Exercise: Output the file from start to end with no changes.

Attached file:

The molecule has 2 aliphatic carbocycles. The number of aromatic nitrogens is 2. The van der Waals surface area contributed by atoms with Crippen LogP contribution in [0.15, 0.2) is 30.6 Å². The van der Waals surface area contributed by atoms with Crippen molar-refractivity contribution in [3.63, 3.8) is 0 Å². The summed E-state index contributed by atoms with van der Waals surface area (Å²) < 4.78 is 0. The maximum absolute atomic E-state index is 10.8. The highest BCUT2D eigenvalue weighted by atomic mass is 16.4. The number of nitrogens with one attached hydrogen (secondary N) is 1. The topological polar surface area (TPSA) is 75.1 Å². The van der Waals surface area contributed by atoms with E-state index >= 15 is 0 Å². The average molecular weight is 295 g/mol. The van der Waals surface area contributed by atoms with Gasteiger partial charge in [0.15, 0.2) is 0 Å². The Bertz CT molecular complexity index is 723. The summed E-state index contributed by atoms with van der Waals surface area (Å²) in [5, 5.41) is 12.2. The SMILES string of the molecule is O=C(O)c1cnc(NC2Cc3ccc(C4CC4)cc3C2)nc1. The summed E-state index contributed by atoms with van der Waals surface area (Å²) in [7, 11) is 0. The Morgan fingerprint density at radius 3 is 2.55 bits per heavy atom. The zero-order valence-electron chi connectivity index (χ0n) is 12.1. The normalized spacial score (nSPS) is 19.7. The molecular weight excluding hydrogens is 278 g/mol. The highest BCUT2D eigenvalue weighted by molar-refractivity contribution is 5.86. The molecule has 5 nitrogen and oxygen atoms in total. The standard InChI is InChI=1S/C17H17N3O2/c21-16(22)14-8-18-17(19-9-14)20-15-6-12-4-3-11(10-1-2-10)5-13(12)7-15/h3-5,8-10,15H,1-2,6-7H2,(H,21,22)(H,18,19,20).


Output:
The molecule has 2 aliphatic carbocycles. The number of aromatic nitrogens is 2. The van der Waals surface area contributed by atoms with Crippen LogP contribution in [0.15, 0.2) is 30.6 Å². The van der Waals surface area contributed by atoms with Crippen molar-refractivity contribution in [3.63, 3.8) is 0 Å². The summed E-state index contributed by atoms with van der Waals surface area (Å²) < 4.78 is 0. The maximum absolute atomic E-state index is 10.8. The highest BCUT2D eigenvalue weighted by atomic mass is 16.4. The number of nitrogens with one attached hydrogen (secondary N) is 1. The topological polar surface area (TPSA) is 75.1 Å². The van der Waals surface area contributed by atoms with E-state index >= 15 is 0 Å². The average molecular weight is 295 g/mol. The van der Waals surface area contributed by atoms with Gasteiger partial charge in [0.15, 0.2) is 0 Å². The Bertz CT molecular complexity index is 723. The summed E-state index contributed by atoms with van der Waals surface area (Å²) in [5, 5.41) is 12.2. The SMILES string of the molecule is O=C(O)c1cnc(NC2Cc3ccc(C4CC4)cc3C2)nc1. The summed E-state index contributed by atoms with van der Waals surface area (Å²) in [7, 11) is 0. The Morgan fingerprint density at radius 3 is 2.55 bits per heavy atom. The zero-order valence-electron chi connectivity index (χ0n) is 12.1. The normalized spacial score (nSPS) is 19.7. The molecular weight excluding hydrogens is 278 g/mol. The highest BCUT2D eigenvalue weighted by molar-refractivity contribution is 5.86. The molecule has 5 nitrogen and oxygen atoms in total. The standard InChI is InChI=1S/C17H17N3O2/c21-16(22)14-8-18-17(19-9-14)20-15-6-12-4-3-11(10-1-2-10)5-13(12)7-15/h3-5,8-10,15H,1-2,6-7H2,(H,21,22)(H,18,19,20).